As for the film score question, also not convinced. A lot of scores rely on unchallenging motifs intended to prompt precise emotions in correlation to the scenes for which they’re written, but stuff like the scores of Michael Nyman, Philip Glass, even James Horner here and there, gets plenty of respect. Even something like Jonny Greenwood’s work for There Will Be Blood I think has earned similar respect. And Mihaly Vig’s work for Bela Tarr’s movies is among the greatest instrumental composition of modern times - I doubt anyone would quibble with that. Just because there’s a general impression of “serious composers” disdaining the gusty emotions of someone like John Williams (who, let’s be honest, has already gotten his due in terms of public recognition), doesn’t mean that this opinion exists across the spectrum.

And I’ll bet that the modern-day orchestral composers who sell the most compositions are those writing for high school and and junior high orchestras. If you compose an ambitious score for a world-class symphony orchestra, you’ll have a very hard time getting it programmed. But if you write for the student level, you may be able to sell it all over the country (and world). We wouldn’t know about those composers unless we attended junior high or high school orchestra concerts.

Stravinsky and Shostakovich were both still working, albeit nearing the ends of their careers, 50 years ago, and both have arguably as much acclaim within the classical music world as Tchaikovsky, if not as Bach, Beethoven, or Mozart.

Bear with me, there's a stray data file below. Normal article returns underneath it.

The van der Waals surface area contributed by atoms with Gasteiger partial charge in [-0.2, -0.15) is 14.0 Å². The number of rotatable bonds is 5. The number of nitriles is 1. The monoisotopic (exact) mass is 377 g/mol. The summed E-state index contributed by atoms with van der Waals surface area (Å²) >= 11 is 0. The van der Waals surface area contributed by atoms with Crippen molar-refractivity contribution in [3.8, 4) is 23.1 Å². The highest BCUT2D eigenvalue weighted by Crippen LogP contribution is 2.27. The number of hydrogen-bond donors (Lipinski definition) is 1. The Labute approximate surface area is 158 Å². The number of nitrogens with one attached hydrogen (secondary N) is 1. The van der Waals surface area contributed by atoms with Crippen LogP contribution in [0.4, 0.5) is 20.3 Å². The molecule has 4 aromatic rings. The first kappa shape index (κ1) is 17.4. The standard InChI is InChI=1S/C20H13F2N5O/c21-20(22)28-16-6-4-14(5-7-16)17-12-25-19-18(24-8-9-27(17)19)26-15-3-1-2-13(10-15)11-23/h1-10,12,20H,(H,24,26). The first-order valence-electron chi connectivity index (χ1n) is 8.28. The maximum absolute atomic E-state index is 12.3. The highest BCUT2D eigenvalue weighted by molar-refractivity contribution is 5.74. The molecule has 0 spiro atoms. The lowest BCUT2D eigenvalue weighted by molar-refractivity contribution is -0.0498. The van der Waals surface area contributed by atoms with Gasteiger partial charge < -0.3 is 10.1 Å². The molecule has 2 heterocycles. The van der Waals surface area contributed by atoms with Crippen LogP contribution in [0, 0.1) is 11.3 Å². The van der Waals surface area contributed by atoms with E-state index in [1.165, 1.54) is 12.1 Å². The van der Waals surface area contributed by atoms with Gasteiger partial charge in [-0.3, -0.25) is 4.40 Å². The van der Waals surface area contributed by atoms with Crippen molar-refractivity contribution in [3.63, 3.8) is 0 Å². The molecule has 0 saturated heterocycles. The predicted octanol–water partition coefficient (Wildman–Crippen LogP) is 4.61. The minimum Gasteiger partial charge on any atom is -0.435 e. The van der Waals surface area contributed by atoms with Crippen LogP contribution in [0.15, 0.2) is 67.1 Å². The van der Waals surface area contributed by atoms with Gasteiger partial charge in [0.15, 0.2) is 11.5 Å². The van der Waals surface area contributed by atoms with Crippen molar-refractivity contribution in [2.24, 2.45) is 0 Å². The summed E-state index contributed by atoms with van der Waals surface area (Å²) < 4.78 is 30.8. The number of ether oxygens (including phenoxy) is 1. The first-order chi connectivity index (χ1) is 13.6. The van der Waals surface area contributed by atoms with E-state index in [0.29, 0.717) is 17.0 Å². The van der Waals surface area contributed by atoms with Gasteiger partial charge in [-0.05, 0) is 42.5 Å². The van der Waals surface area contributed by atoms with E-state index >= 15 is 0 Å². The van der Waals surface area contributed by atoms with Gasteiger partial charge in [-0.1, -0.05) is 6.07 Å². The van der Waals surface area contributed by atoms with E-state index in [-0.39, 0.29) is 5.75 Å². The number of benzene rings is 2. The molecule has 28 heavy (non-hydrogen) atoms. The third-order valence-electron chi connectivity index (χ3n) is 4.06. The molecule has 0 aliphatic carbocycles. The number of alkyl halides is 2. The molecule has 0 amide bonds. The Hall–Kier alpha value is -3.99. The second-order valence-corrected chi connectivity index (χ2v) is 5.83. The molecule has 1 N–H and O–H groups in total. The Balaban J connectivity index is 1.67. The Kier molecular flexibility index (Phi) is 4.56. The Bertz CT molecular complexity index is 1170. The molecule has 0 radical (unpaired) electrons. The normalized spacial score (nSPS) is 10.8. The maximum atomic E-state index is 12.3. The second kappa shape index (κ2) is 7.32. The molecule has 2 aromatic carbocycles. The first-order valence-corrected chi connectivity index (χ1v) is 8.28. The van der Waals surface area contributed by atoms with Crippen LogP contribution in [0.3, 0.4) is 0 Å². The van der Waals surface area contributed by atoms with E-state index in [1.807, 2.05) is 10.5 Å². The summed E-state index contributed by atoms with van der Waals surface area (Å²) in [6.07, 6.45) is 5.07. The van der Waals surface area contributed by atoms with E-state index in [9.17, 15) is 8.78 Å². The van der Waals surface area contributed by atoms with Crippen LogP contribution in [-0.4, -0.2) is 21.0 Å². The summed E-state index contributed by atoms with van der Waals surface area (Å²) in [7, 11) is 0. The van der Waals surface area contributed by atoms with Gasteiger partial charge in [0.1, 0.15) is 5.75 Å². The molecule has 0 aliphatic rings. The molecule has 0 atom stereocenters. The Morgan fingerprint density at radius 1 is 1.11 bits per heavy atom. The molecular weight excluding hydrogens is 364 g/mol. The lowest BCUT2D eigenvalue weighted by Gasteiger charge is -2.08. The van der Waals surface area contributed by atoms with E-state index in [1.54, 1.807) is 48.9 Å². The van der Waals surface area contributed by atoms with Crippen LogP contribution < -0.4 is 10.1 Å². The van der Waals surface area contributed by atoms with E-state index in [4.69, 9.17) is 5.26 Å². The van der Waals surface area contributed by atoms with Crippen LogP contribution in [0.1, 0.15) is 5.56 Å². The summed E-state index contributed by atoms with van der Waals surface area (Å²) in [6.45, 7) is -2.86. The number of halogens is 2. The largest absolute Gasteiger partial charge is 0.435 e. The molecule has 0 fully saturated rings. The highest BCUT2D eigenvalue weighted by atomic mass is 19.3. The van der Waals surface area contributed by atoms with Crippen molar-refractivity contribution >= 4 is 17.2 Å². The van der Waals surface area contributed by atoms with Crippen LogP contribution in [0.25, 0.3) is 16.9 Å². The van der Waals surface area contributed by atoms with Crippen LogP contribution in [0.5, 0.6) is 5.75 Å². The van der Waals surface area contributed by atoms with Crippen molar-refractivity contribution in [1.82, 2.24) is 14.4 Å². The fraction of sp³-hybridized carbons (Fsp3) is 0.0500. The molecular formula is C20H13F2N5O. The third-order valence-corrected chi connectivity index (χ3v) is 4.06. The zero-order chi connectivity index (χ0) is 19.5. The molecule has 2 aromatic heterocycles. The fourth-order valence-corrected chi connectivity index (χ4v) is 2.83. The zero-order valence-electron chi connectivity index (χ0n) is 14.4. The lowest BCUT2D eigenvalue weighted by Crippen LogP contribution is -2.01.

A huge difference between a typical composer of the Baroque or Classical period and that of a late 20th/21st century composer is that the former had to write accessible music to please his patron or whoever was underwriting the work, or starve. There were no public agencies or grants in those days to promote “artistic freedom”. You might have been able to get a university gig, but if they didn’t like your output it didn’t matter how daring or critically praised you were.

To help rescue modern “serious” music from the clutches of atonality, we really need to do away with government and foundation sponsorship of composers.

By the way, I’d rank Bernard Herrman as one of the best composers operating in the last half-century (clearly I’m one of those crude types who thinks film scores deserve consideration as serious music. I also think George Gershwin was the best American composer of the 20th century, possibly of all time).